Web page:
Moses pleads with God not to send him to Pharaoh. As Zornberg points out, in Exodus 6:10–12, Moses uses a classical rabbinic argument, which might be paraphrased as follows: "If the Israelites, who are powerless before the whip of their oppressors, will not listen to me, how much the less will the most powerful man in Egypt listen to me, (who was born in a slave’s hut), who cannot speak without stumbling?" ( The Particulars of Rapture , p. 82). Moses repeats his hesitation about being "impeded of speech" (Exodus 6:30), and God answers, "See, I place you in the role of God to Pharaoh . . . " (Exodus 7:1). At the very moment that Moses is feeling least able to confront the one who is considered divine by the Egyptian people, God reverses their positions, as if reminding Moses that he, like all humans, is created in God’s image, and that Pharaoh, like all mortals, is created from dust and ashes.

God continues to speak to Moses, describing the roles that Moses, Aaron, and Pharaoh will play in the unfolding drama that God is directing. Exodus 7:1–6 sets up the rest of the portion, establishing the God of the Hebrews as the ultimate source of power and authority in this narrative, Moses and Aaron as those who speak for God, and Pharaoh, the sovereign of Egypt, as a failed leader. But this preview does not undermine the suspense of the subsequent scenes; rather, the Torah’s artistry in crafting this story is breathtaking in the dynamic tension sustained and the richness of the telling.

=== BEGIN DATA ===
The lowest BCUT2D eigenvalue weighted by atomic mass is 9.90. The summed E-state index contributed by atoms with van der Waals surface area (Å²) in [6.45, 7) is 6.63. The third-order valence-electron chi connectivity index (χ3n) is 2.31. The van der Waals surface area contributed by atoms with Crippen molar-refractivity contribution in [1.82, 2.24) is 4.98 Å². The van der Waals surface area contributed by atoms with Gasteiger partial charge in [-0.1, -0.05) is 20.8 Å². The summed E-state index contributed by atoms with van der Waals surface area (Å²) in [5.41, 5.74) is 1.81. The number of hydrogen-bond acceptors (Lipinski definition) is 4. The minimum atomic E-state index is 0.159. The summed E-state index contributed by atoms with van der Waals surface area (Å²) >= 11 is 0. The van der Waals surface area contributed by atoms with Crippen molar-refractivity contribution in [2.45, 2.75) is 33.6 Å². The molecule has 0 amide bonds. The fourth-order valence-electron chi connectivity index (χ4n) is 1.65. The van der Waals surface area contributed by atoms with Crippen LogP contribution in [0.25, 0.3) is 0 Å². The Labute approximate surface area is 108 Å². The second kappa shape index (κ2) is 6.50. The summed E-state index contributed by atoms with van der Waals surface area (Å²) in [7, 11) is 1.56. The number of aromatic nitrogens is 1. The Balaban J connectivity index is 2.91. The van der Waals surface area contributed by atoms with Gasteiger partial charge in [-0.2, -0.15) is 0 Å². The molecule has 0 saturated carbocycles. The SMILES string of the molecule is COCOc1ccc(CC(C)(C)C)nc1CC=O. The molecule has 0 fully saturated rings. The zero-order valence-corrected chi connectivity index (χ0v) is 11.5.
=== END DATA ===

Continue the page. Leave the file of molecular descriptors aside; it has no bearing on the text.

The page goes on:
In The Torah: A Women’s Commentary , Rachel Havrelock names the final sections of this portion (Exodus 7:8–9:35) "Seven Signs and Marvels."She explains, "Words like 'signs’ ( otot ), 'marvels’ ( moftim ), and 'wonders’ ( nifle’ot ) describe the events that devastate the land and attack the routine affairs of ordinary Egyptians" (ed. Tamara Cohn Eskenazi [New York: URJ Press, 2008], pp. 331ff.). A prologue (Exodus 7:8–13) sets the pattern of God telling Moses how to approach Pharaoh, of Moses and Aaron acting as God’s agents, and of Pharaoh responding. At first, Pharaoh summons the wise ones, sorcerers, and magicians to prove that his power is as great as that of the Eternal. While the magicians are able, like Aaron, to turn their rods into serpents, Aaron’s serpent swallows them all (Exodus 7:10–12). And when the signs became more complex, the magicians continue in their efforts to "copy" God’s marvels, turning water into blood and sending frogs across the land. Ironically, and tragically, their competitive attempts to prove their power increase the severity of the escalating blows to Egypt. These "seers" are so blinded by their own rivalry with Moses and Aaron that they even attempt to turn harmless dust into an infestation of lice. When they are unsuccessful, they concede defeat and confront Pharaoh saying, "This is the finger of God!" (Exodus 8:15).